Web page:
I love working out at the gym! Well . . . let me qualify that statement: sometimes I love working out at the gym. Other times I feel like I’ve been run over by a truck and just want to lay on the couch and sink into the cushions. What I truly love is the result of working out at the gym, so I heartily recommend exercise: it not only contributes to longevity of life – it improves the quality of that longevity.
There are a variety of exercise options out there, of course, so choose what works best for you, i.e. what fits your particular schedule, and personal tastes.
But whatever you do . . . do it right! Yes, I know that sounds a bit legalistic, but the truth is there are lots of folks who try to exercise without learning the most beneficial (proper) ways to do so. And . . . it does make a difference in your results.
Of course, your objectives will determine what exercises you do, and how you do them. But often I see gym-folk (“gym-folk” definition: much like Tolkien’s hobbits, only not so hairy) breaking one of the old cardinal rules of exercise, i.e. failing to use full range of motion. One example from the world of weightlifting will suffice: failing to use full range of motion while doing forward curls (not allowing the muscle to lengthen to full extension).
Once again, let me clarify: if your objective is merely to exhaust a muscle group, or make it pop so that it looks sculpted, then pardon me. But if you are trying to gain strength, flexiblity, and utility you should always attempt to exercise with full range of motion. [Now I realize I may have awakened and inflamed the gods and goddesses of exercise with that assertion. If so, please correct me at will.]
Of course, my point in this blog is not really to discuss exercise. You aren’t surprised, are you? This morning, while sitting in a Chick-Fil-A, I was reminded that life itself endorses the principle of full range of motion. Or one might say full range of e-motion.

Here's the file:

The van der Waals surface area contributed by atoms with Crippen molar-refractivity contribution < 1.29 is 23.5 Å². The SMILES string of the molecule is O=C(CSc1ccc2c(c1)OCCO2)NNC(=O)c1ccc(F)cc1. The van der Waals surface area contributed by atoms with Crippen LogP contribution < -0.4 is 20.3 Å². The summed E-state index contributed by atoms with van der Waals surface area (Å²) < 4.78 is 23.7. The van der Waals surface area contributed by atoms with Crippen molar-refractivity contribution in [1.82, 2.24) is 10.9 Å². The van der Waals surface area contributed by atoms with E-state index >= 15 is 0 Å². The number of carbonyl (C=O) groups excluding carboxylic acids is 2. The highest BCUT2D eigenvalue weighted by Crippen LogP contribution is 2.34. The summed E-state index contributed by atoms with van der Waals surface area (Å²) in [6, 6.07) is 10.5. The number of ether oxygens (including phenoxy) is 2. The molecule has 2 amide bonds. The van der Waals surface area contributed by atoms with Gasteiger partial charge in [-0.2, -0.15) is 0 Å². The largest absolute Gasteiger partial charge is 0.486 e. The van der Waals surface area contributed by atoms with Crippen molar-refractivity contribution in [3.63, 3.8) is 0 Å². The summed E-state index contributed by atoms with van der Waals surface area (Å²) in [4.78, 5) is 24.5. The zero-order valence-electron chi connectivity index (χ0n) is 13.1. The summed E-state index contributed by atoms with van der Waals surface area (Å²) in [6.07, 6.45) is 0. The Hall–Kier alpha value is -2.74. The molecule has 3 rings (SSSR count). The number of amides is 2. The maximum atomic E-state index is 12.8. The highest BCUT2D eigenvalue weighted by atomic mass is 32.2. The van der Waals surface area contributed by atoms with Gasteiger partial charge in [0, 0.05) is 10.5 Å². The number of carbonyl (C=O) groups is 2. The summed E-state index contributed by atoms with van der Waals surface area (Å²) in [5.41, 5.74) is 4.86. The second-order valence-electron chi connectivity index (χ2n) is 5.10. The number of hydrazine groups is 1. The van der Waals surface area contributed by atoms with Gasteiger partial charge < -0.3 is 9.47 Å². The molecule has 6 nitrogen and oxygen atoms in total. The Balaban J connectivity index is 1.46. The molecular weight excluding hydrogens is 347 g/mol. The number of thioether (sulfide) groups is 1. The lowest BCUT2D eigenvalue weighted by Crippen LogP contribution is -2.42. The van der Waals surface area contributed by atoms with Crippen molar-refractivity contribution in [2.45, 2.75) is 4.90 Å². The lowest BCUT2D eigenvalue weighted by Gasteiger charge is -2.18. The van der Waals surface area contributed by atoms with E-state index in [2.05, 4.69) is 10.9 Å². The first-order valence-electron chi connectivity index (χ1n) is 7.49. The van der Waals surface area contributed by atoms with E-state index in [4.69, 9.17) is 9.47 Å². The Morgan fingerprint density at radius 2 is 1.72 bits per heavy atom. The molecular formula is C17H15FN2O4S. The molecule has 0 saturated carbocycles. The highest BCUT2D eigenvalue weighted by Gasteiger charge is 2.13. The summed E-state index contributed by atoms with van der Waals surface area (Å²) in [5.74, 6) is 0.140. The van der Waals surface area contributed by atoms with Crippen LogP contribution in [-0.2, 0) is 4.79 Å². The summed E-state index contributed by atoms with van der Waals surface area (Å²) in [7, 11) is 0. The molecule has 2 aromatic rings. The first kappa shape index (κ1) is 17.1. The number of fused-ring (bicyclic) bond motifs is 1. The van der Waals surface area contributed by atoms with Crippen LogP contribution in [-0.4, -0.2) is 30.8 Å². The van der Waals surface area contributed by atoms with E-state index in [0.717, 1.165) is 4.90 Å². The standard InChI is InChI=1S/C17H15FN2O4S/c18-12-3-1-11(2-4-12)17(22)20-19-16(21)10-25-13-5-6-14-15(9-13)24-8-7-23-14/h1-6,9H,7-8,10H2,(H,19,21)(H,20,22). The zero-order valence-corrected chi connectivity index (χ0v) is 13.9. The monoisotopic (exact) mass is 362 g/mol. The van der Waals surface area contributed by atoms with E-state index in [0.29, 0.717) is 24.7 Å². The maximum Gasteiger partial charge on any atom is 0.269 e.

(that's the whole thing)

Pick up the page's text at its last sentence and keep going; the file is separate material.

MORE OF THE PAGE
We were discussing the loss of a close friend (Brenda) almost two weeks ago, and that led to a conversation about the sides of life from which we tend to shy away: death, terminal illness, devastating loss, grieving, depression, etc. (the list goes on). It’s interesting (and quite telling) to me that even though these and other difficult experiences are just as much a part of life as the “good” times we experience, these are not the topics you see on billboards; these are like the underbelly of life, and we would hide them if we could.
It occurs to me that the major corporations (including the fast food chain I was enjoying) all focus on the aspects of life devoid of this underbelly. In other words, we live and function as if we will live forever, i.e. we exercise the muscles of life without embracing their full range of motion. We accentuate the popping biceps of life; we ignore (until forced to do otherwise) the underbelly that remains soft and mushy, underdeveloped.
And we’re all about results, right? Indeed!
Yet when it comes to walking through these less-than-preferable times of life, experiencing the full range of e-motion in life, we are reduced to beginners, novices. And we fight the full range of motion as if it’s our enemy; we want to show off our sculpted muscles, but that means we can’t show the entirety of our physique.
The movie, Inside Out (2015), is a wonderful story that describes a young girl (Riley) whose full range of emotions (Joy, Fear, Anger, Disgust, and Sadness) are all utilized to help her cope with her family’s relocation halfway across the country. The original story by Pete Docter and Ronnie Del Carmen, validates the necessity for the entire orchestra of our emotions, the “full range” if you will.
The bench press of life can be somewhat unforgiving if one does not exercise with the full range of motion required for a proper lift. Underdeveloped areas create a hotbed for muscles strains and tears. And if we’re not careful, we may discover all-too-late, that the areas of life we tried to ignore were, in fact, the parts that would have given us the physique for which we long.